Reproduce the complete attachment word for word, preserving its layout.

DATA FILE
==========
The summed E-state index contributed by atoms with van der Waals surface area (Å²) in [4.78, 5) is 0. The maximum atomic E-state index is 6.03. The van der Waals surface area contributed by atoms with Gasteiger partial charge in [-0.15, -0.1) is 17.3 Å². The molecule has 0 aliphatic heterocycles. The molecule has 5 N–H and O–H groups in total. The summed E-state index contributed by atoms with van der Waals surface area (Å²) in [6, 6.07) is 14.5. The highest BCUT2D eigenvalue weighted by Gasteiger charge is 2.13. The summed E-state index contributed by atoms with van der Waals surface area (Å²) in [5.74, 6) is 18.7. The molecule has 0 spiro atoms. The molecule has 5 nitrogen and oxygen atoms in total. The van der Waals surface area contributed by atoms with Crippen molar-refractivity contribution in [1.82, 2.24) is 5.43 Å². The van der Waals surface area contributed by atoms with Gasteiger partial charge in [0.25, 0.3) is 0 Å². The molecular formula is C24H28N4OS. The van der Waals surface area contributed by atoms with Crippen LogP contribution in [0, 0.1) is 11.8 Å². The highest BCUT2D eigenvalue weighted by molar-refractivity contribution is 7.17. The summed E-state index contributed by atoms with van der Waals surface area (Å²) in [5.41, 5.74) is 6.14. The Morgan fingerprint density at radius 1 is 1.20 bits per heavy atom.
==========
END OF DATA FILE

The summed E-state index contributed by atoms with van der Waals surface area (Å²) in [4.78, 5) is 0. The maximum atomic E-state index is 6.03. The van der Waals surface area contributed by atoms with Gasteiger partial charge in [-0.15, -0.1) is 17.3 Å². The molecule has 0 aliphatic heterocycles. The molecule has 5 N–H and O–H groups in total. The summed E-state index contributed by atoms with van der Waals surface area (Å²) in [6, 6.07) is 14.5. The highest BCUT2D eigenvalue weighted by Gasteiger charge is 2.13. The summed E-state index contributed by atoms with van der Waals surface area (Å²) in [5.74, 6) is 18.7. The molecule has 0 spiro atoms. The molecule has 5 nitrogen and oxygen atoms in total. The van der Waals surface area contributed by atoms with Crippen molar-refractivity contribution in [1.82, 2.24) is 5.43 Å². The van der Waals surface area contributed by atoms with Gasteiger partial charge in [0.25, 0.3) is 0 Å². The molecular formula is C24H28N4OS. The van der Waals surface area contributed by atoms with Crippen LogP contribution in [0, 0.1) is 11.8 Å². The highest BCUT2D eigenvalue weighted by molar-refractivity contribution is 7.17. The summed E-state index contributed by atoms with van der Waals surface area (Å²) in [5.41, 5.74) is 6.14. The Morgan fingerprint density at radius 1 is 1.20 bits per heavy atom.